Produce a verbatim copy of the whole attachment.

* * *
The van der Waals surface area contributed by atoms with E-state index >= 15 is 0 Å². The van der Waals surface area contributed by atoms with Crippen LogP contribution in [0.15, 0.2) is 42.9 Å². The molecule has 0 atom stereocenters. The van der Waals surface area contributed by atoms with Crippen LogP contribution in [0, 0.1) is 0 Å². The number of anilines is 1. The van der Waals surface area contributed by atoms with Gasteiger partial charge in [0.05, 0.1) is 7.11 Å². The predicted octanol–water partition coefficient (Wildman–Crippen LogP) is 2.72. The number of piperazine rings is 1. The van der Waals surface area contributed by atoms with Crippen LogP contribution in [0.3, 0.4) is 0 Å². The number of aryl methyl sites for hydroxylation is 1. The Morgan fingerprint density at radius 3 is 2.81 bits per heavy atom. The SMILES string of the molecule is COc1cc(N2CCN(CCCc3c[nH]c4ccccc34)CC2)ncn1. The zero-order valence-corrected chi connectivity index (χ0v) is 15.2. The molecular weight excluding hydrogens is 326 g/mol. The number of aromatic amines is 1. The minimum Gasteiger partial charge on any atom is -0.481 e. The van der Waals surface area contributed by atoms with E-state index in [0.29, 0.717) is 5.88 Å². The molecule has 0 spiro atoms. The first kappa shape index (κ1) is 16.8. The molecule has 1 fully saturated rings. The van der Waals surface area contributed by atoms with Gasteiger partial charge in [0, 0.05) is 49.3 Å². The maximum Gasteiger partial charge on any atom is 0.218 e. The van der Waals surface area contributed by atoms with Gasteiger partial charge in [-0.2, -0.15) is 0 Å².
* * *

The van der Waals surface area contributed by atoms with E-state index >= 15 is 0 Å². The van der Waals surface area contributed by atoms with Crippen LogP contribution in [0.15, 0.2) is 42.9 Å². The molecule has 0 atom stereocenters. The van der Waals surface area contributed by atoms with Crippen LogP contribution in [0, 0.1) is 0 Å². The number of anilines is 1. The van der Waals surface area contributed by atoms with Gasteiger partial charge in [0.05, 0.1) is 7.11 Å². The predicted octanol–water partition coefficient (Wildman–Crippen LogP) is 2.72. The number of piperazine rings is 1. The van der Waals surface area contributed by atoms with Crippen LogP contribution in [0.3, 0.4) is 0 Å². The number of aryl methyl sites for hydroxylation is 1. The Morgan fingerprint density at radius 3 is 2.81 bits per heavy atom. The SMILES string of the molecule is COc1cc(N2CCN(CCCc3c[nH]c4ccccc34)CC2)ncn1. The zero-order valence-corrected chi connectivity index (χ0v) is 15.2. The molecular weight excluding hydrogens is 326 g/mol. The number of aromatic amines is 1. The minimum Gasteiger partial charge on any atom is -0.481 e. The van der Waals surface area contributed by atoms with E-state index in [0.29, 0.717) is 5.88 Å². The molecule has 0 spiro atoms. The first kappa shape index (κ1) is 16.8. The molecule has 1 fully saturated rings. The van der Waals surface area contributed by atoms with Gasteiger partial charge in [0, 0.05) is 49.3 Å². The maximum Gasteiger partial charge on any atom is 0.218 e. The van der Waals surface area contributed by atoms with Gasteiger partial charge in [-0.2, -0.15) is 0 Å².